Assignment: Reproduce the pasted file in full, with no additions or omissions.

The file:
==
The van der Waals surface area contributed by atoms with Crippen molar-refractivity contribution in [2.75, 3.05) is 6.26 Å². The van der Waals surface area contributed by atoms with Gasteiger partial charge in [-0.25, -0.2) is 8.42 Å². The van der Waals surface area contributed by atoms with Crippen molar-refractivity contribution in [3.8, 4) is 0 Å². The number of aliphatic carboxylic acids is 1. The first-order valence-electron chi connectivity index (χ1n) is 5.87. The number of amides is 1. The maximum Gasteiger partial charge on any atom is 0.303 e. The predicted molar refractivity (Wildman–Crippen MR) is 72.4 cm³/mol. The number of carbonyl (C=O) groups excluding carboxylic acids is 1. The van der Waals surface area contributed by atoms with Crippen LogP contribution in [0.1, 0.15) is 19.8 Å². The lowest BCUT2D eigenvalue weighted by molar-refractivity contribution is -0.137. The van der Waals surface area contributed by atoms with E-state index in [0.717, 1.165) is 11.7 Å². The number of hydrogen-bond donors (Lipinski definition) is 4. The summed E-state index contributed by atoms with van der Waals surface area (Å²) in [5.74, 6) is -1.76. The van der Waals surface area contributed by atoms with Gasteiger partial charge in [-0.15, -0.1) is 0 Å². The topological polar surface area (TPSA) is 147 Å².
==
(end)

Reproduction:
The van der Waals surface area contributed by atoms with Crippen molar-refractivity contribution in [2.75, 3.05) is 6.26 Å². The van der Waals surface area contributed by atoms with Gasteiger partial charge in [-0.25, -0.2) is 8.42 Å². The van der Waals surface area contributed by atoms with Crippen molar-refractivity contribution in [3.8, 4) is 0 Å². The number of aliphatic carboxylic acids is 1. The first-order valence-electron chi connectivity index (χ1n) is 5.87. The number of amides is 1. The maximum Gasteiger partial charge on any atom is 0.303 e. The predicted molar refractivity (Wildman–Crippen MR) is 72.4 cm³/mol. The number of carbonyl (C=O) groups excluding carboxylic acids is 1. The van der Waals surface area contributed by atoms with Crippen LogP contribution in [0.1, 0.15) is 19.8 Å². The lowest BCUT2D eigenvalue weighted by molar-refractivity contribution is -0.137. The van der Waals surface area contributed by atoms with E-state index in [0.717, 1.165) is 11.7 Å². The number of hydrogen-bond donors (Lipinski definition) is 4. The summed E-state index contributed by atoms with van der Waals surface area (Å²) in [5.74, 6) is -1.76. The van der Waals surface area contributed by atoms with Gasteiger partial charge in [-0.15, -0.1) is 0 Å². The topological polar surface area (TPSA) is 147 Å².